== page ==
Overall, seven patients in each group were lost to follow-up after 12 months (Fig. 1). Baseline characteristics of the patients lost to follow-up were comparable to those included in the study, but numbers were too low to compare this for statistical significance (Table 1). Figure 2 shows the patient satisfaction at 4 weeks and at 6 and 12 months after treatment. Both treatment and time effect of patient satisfaction were statistically significant (P<.001), whereas time-by-treatment effect showed no significant interaction (P=.06). At 12 months, the patients were more satisfied after bipolar endometrial ablation (relative risk 1.3, 95% CI 1.0–1.6).



Figure 3 shows the percentage of women with amenorrhea, absence of dysmenorrhoea, and absence of clots after bipolar endometrial ablation and hydrothermablation. There were significantly more women reporting amenorrhea at 6 and 12 months after the procedure in the bipolar group (relative risk at 12 months 2.0, 95% CI 1.2–3.1). A sensitivity analysis showed that when all women who were lost to follow-up after bipolar radiofrequency endometrial ablation would have had amenorrhea, the relative risk at 12 months would have been 2.1 (95% CI 1.3–3.3). In contrast, when all women that were lost to follow-up after hydrothermablation would have had amenorrhea, the relative risk at 12 months would have been 1.7 (95% CI 1.1–2.7).



There was a significant decrease in duration of menstruation after 6 and 12 months in both groups as compared with the duration of menstruation at baseline (P=.001). The duration of menstruation was significantly shorter in the bipolar group in time, treatment, and time-by-treatment effect (P<.001). Figure 4 shows the median pictorial chart score in both groups at baseline, 4 weeks, 6 months, and 12 months after the procedure.



Six months after the procedure, 24 reinterventions had been performed in total, five in the bipolar group compared with 19 in the hydrotherm group. One patient in the bipolar group had bipolar endometrial ablation again, whereas four women had a hysterectomy. In the hydrotherm group, eight patients underwent a bipolar endometrial ablation procedure, three patients started oral contraceptives, and eight women underwent a hysterectomy.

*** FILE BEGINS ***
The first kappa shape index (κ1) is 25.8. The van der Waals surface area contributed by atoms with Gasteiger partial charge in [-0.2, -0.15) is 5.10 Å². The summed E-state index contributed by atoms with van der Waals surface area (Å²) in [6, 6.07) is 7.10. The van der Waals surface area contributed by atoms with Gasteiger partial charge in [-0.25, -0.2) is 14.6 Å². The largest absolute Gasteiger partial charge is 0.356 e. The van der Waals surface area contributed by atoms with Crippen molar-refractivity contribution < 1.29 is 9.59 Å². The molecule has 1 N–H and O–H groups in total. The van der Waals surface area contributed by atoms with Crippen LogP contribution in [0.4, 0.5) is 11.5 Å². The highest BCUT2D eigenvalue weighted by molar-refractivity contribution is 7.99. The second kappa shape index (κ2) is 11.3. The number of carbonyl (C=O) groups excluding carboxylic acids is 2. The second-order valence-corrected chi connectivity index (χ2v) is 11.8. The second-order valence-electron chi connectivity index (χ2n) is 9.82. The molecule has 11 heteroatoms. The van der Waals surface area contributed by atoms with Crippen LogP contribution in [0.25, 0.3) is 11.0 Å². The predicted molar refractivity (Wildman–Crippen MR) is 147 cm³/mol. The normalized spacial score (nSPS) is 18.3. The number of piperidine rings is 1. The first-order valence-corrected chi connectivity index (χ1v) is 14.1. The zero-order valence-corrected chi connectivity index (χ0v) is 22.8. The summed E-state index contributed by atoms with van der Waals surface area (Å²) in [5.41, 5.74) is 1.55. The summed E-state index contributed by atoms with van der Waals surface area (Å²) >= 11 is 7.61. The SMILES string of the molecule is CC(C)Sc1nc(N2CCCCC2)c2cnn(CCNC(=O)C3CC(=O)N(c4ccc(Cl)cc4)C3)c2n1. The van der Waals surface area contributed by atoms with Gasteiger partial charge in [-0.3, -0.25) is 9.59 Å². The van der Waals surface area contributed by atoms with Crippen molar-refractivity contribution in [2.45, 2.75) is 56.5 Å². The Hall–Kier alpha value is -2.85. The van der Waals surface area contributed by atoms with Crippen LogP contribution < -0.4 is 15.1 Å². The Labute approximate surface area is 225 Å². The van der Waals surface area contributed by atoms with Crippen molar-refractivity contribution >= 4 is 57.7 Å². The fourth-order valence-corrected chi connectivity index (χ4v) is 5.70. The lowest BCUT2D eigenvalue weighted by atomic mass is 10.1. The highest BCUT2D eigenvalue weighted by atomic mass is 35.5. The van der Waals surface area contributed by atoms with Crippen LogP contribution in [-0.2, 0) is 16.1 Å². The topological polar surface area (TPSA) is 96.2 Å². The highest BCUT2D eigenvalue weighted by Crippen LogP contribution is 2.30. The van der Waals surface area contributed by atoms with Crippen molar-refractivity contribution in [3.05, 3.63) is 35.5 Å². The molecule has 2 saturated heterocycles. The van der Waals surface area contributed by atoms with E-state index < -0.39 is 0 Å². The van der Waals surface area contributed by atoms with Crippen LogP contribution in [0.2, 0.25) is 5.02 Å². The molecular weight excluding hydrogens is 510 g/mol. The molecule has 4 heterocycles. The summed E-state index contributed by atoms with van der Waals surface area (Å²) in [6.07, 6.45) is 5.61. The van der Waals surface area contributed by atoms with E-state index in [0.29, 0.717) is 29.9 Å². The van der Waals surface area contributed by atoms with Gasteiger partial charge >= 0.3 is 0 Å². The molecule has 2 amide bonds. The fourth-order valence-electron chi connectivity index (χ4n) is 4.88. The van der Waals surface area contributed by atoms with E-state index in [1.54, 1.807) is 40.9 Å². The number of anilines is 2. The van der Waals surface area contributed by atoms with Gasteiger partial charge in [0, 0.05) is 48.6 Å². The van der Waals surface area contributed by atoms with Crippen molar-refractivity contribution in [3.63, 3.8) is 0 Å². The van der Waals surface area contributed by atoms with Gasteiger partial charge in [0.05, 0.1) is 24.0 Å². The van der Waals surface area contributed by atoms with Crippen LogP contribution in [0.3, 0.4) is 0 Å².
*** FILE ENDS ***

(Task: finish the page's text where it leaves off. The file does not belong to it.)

At 12 months, only two more reinterventions were performed. One patient started oral contraceptives in the bipolar group and one patient underwent bipolar endometrial ablation in the hydrothermablation group. All reinterventions were performed because of persisting menorrhagia. Pathologic examination showed normal-sized uteri in all cases. At 12 months, six reinterventions had been performed in the bipolar group compared with 20 in the hydrotherm group (relative risk 0.29, 95% CI 0.12–0.67). Furthermore, a total of four patients underwent a hysterectomy in the bipolar group compared with eight in the hydrotherm group (relative risk 0.49, 95% CI 0.15–1.5).

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In this randomized clinical trial, we studied two second-generation endometrial ablation techniques during the first year after treatment. The bipolar radiofrequency endometrial ablation device performed better than hydrothermablation in terms of patient satisfaction, amenorrhea, and menstrual bleeding as scored on the mean pictorial chart score.

We analyzed the study according to intention to treat. Three women in the hydrotherm group received the bipolar radiofrequency procedure because of a technical defect of the hydrothermablation device. The most reinterventions were performed after 6 months. We expect that these reinterventions can influence the results of both groups, but especially the outcome of the hydrotherm group. The amenorrhea rate of the hydrotherm group is higher than expected probably as a result of the fact that 35% had a reintervention of which nine hysterectomies were performed. These women were scored as amenorrheal and were satisfied with the result of the reintervention.